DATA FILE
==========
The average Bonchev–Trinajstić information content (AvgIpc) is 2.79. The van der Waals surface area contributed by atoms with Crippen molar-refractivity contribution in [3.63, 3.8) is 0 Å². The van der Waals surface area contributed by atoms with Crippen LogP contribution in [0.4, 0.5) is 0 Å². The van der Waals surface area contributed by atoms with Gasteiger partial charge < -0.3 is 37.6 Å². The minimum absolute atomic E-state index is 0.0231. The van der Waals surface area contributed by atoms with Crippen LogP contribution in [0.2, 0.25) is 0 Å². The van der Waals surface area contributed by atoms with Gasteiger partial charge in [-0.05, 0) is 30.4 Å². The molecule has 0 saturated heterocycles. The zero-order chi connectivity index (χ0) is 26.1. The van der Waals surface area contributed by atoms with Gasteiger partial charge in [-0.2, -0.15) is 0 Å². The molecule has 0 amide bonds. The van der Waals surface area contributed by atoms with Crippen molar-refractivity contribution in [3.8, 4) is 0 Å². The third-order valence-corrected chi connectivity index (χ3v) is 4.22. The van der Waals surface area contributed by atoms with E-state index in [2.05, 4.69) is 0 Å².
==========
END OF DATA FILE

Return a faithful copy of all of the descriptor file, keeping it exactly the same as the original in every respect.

The average Bonchev–Trinajstić information content (AvgIpc) is 2.79. The van der Waals surface area contributed by atoms with Crippen molar-refractivity contribution in [3.63, 3.8) is 0 Å². The van der Waals surface area contributed by atoms with Crippen LogP contribution in [0.4, 0.5) is 0 Å². The van der Waals surface area contributed by atoms with Gasteiger partial charge < -0.3 is 37.6 Å². The minimum absolute atomic E-state index is 0.0231. The van der Waals surface area contributed by atoms with Crippen LogP contribution in [0.2, 0.25) is 0 Å². The van der Waals surface area contributed by atoms with Gasteiger partial charge in [-0.05, 0) is 30.4 Å². The molecule has 0 saturated heterocycles. The zero-order chi connectivity index (χ0) is 26.1. The van der Waals surface area contributed by atoms with Gasteiger partial charge in [-0.2, -0.15) is 0 Å². The molecule has 0 amide bonds. The van der Waals surface area contributed by atoms with Crippen molar-refractivity contribution in [3.8, 4) is 0 Å². The third-order valence-corrected chi connectivity index (χ3v) is 4.22. The van der Waals surface area contributed by atoms with E-state index in [2.05, 4.69) is 0 Å².